** - NASCAR's creation of artificial value, if that's indeed what happens with a charter system, has been in keeping with the artificiality created since the dawn of the Chase format. Its extension to the Xfinity and Truck series is lauded by NASCAR because they actually think it has made for more competitive point races in the Cup series, oblivious to the fact the Chase concept revolves around wholly artificial points reracks. Steve O'Donnell's assertion that Chase formats create "unprecedented level of excitement as teams tactical decisions that could impact their spot in the Chase" and "put a premium on in-race strategy" is laughable because the racing has not become more competitive in the twelve previous seasons of Winston Cup's Chase.
A telling stat as measured by the Racing Reference website - of twelve Chases, in seven of them the points champion in a natural points format was different from the Chase-declared champion, including the last two series champs.
** - Further displaying the folly of a Chase is what Rodney Childers of Kevin Harvick's team stated about the 2015 season (in which Harvick would have been champion over Joey Logano in a non-Chase format) - that his team hurt itself during the "regular" season by racing "too fast every week" because "once you win a couple of races you don't need to be showing everybody what you've got and making them work harder to catch you."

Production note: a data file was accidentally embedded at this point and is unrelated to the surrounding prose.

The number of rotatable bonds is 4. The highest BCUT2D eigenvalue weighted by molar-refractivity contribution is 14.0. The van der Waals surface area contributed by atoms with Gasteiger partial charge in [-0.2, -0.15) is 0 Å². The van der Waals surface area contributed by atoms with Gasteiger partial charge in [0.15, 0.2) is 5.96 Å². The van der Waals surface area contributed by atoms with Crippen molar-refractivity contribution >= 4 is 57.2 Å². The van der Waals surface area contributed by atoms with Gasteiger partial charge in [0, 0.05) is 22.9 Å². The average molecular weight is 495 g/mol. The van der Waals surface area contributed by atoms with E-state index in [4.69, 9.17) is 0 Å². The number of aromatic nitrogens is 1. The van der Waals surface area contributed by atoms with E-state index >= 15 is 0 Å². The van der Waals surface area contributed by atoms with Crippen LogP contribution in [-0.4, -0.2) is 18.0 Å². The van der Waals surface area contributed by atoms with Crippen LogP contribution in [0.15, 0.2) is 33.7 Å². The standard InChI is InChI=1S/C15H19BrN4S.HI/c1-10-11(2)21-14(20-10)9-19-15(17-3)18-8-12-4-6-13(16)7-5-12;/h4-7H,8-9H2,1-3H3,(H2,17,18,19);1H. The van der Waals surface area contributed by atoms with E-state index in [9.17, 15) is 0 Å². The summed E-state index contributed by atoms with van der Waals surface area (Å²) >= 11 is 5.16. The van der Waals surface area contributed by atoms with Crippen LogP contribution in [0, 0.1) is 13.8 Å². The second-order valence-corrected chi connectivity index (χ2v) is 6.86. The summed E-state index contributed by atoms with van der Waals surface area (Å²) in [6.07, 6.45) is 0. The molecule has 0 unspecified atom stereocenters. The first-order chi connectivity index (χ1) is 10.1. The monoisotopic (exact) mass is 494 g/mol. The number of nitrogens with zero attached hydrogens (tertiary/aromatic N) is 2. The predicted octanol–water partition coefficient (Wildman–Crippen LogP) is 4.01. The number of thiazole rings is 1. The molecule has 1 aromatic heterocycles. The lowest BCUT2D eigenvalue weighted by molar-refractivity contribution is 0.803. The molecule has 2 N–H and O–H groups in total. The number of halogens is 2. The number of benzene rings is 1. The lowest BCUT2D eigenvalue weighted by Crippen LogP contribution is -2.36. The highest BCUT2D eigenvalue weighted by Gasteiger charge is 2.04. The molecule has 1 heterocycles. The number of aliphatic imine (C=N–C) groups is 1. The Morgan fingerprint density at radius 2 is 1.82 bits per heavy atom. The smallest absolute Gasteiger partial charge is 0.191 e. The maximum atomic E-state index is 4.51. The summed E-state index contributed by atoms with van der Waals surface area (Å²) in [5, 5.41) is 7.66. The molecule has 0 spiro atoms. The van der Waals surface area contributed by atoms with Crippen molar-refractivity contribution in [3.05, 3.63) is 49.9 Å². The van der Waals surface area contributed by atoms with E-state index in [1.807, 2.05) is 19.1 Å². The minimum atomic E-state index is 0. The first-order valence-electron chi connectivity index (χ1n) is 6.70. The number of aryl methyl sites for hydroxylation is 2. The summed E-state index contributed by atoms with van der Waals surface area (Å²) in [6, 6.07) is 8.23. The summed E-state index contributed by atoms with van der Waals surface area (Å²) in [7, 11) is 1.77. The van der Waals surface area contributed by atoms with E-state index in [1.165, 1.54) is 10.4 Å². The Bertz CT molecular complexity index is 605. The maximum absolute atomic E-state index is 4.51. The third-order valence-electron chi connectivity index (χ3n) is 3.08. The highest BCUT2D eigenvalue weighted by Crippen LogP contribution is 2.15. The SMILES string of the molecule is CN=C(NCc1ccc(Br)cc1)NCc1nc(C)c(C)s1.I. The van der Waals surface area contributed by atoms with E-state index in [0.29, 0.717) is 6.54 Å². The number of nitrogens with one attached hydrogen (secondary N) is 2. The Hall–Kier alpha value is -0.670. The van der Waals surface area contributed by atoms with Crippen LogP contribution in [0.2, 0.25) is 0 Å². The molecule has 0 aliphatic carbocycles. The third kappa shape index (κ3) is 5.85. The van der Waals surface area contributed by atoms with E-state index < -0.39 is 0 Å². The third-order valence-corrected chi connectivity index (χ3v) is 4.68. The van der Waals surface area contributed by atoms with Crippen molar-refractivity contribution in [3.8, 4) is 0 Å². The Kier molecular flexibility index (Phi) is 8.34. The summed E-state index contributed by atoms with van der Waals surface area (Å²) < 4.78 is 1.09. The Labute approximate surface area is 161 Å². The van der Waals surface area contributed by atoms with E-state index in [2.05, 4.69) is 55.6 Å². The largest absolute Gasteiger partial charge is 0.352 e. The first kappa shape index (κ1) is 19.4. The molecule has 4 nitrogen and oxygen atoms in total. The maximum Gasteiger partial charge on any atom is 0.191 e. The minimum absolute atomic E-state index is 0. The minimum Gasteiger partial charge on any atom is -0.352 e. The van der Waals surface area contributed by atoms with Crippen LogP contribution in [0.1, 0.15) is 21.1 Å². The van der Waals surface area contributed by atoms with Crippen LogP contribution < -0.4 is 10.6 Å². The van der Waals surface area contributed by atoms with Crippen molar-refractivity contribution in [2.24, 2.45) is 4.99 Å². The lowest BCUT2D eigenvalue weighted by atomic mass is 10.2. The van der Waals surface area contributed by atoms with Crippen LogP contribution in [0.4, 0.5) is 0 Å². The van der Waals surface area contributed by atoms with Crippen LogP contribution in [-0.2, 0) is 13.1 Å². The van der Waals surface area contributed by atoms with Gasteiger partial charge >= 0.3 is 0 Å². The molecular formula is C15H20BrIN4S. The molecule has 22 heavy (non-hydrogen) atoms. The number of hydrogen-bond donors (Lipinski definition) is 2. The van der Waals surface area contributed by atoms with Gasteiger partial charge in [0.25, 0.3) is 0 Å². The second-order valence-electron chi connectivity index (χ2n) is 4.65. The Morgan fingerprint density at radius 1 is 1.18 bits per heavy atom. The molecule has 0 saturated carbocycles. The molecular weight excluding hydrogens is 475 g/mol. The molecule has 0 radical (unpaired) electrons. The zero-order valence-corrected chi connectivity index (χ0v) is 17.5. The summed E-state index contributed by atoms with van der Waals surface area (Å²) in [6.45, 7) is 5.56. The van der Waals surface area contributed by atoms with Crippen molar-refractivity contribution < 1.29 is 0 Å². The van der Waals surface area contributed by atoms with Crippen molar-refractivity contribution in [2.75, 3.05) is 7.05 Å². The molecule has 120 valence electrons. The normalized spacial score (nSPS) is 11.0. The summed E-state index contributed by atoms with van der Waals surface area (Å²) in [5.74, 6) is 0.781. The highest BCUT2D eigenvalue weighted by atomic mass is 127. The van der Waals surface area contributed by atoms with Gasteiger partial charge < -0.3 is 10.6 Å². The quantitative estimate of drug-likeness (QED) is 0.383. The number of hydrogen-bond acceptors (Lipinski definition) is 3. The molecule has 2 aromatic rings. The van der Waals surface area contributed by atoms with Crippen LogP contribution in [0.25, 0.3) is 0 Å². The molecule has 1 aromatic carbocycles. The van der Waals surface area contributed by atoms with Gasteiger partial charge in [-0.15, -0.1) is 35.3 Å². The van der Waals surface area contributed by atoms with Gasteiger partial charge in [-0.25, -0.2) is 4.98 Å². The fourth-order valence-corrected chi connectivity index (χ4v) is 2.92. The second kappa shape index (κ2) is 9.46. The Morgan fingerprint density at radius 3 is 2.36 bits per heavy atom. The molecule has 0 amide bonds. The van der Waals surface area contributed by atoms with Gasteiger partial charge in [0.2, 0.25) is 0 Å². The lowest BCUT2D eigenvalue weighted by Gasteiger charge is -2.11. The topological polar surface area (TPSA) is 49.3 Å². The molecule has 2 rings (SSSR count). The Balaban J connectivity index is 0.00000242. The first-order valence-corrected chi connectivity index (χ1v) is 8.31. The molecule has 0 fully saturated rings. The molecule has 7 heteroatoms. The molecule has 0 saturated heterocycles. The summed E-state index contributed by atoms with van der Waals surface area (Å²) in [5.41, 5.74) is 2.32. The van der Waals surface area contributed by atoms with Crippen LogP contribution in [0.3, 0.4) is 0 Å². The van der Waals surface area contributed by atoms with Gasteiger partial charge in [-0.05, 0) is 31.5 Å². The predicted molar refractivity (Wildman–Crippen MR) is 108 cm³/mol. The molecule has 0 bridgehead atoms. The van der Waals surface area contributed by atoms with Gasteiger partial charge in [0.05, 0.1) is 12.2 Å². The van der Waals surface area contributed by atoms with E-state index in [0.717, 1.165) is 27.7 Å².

The idea that it's wrong to go for the win is beyond foolish, and looking at his season it was the reracks that caught everyone up to him. Disincentivizing real effort is wrong at any level of society or sports; it's dumbing everything down when NASCAR needs to be defining everything Up.
** - With just twelve winners in 2015 the Cup series enters 2016 a mixed bag - the positive of 2015 was the quasi-collapse of Chevrolet and the resurgence of Toyota, which won eleven of the last 21 races, all of them by JGR, while Joey Logano's Ford and the Hendrick Motorsports Chevrolets won the rest.
Ford faces the toughest climb with the collapse of Roush Racing's engineering competence; the blue ovals have the Penske juggernaut, the Roush fleet, Richard Petty's outfit that appears in better financial shape than it's been in awhile, and a full-time return of Wood Brothers Racing, fielding the #21 with Ryan Blaney, a driver who showed some legitimate promise in 2015. That Penske was the only Ford winner in 2015 cannot be considered good enough for the Dearborn people; it needs all its teams to win, even as Roush appears unable to engineer a comeback.
Toyota's fleet is led by JGR and that appears to be it other than the switch of Furniture Row's team to Toyotas. Chevrolet got wins by Hendrick and Stewart-Haas last season and nothing else - the Teresa Earnhardt/SABCO duo managed six top five finishes in 2015 but was otherwise MIA while RCR kept plodding to nowhere with eight top-fives among its three cars and Austin Dillon's ride in the venerated #3 producing just five top-10s and nothing else except a vicious flip into Daytona's fencing.
The rest of the field in all three major touring series testify to the sport's inefficient economic model, as one is hard-pressed to see a darkhorse emerging into contention. And it leaves one wondering whether a new winner (there were none in 2015 among drivers) can emerge, even with a hyped rookie class.
So we await Speedweeks 2016.